(Reuters) - ManpowerGroup Inc (MAN.N), the world’s third-largest staffing company, reported a quarterly profit that blew past market expectations as a restructuring program began to bear fruit, sending its shares up as much as 7 percent.
The company, which received more than half of its revenue from Europe in the second quarter, also said it expects hiring to pick up as European economy shows fewer signs of volatility.
“You can see growth (in Europe) but it’s going to be slow growth,” Chief Executive Jeffrey Joerres said.
“But from our perspective, small growth can benefit us disproportionately well, because companies will still hesitate to bring on full-time staff as there’s no market certainty.”
The company had started closing offices as the euro-zone debt crisis paralyzed job markets, hurting the company’s revenue and those of rivals such as Switzerland-based Adecco ADEN.VX and Dutch group Randstad (RAND.AS).
“It looks like they are pulling out of the slowdown,” Avondale Partners analyst Randle Greece said, crediting the cost cutting that was running ahead of schedule.
The Milwaukee, Wisconsin-based company also forecast third-quarter earnings of $1.02-$1.10 per share, above Wall Street’s average estimate of 91 cents per share.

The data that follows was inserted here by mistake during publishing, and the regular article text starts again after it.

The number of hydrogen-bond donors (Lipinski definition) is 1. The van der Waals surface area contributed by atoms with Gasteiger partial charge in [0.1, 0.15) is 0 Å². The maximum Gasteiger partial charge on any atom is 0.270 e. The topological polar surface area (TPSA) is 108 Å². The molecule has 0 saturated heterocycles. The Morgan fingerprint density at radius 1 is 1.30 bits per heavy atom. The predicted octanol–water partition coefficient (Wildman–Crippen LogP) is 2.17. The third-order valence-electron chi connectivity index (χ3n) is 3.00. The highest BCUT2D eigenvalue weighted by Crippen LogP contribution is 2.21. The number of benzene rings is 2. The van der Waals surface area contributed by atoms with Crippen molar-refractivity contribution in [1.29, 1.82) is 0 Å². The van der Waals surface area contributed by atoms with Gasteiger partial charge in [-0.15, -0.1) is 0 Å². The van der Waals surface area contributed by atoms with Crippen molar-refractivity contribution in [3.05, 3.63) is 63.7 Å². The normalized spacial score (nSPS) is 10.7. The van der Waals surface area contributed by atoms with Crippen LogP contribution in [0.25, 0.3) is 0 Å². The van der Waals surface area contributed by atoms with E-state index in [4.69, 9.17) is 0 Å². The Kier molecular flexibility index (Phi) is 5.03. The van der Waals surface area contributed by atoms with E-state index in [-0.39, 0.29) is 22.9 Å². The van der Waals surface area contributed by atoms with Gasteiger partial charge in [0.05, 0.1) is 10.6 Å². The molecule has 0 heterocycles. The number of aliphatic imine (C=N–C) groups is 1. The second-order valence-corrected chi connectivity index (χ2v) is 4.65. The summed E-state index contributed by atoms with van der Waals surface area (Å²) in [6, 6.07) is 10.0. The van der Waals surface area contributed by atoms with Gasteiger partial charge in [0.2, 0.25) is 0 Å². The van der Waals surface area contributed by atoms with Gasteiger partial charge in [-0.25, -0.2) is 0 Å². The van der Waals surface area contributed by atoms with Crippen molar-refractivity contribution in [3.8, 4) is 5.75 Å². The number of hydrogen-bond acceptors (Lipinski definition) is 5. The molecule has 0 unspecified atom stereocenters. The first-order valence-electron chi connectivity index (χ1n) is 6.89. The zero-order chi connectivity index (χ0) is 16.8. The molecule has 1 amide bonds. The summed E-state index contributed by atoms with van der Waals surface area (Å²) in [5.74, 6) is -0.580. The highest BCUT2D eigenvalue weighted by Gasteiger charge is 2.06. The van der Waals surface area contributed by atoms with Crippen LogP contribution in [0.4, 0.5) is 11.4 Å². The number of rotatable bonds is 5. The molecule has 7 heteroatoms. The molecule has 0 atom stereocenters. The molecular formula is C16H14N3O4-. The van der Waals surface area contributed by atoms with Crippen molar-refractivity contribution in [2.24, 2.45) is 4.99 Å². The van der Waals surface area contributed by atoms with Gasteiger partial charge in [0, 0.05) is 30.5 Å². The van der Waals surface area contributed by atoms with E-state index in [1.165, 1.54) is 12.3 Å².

Net income in the second quarter ended June 30 rose to $68.2 million, or 87 cents per share, from $41.0 million, or 51 cents per share, a year earlier.
Excluding restructuring costs, the company earned $1.05 per share. Analysts on average expected earnings of 89 cents per share, according to Thomson Reuters I/B/E/S.
Revenue fell 3 percent to $5.04 billion, almost in line with analysts’ expectations.
Revenue from its biggest market segment - Southern Europe - fell 4.7 percent to $1.90 billion, while revenue from Northern Europe fell 1.2 percent to $1.4 billion.
Shares of the company were trading at $65.55 on the New York Stock Exchange in afternoon trading.
Reporting by Rohit T K and Mridhula Raghavan in Bangalore; Editing by Maju Samuel and Don Sebastian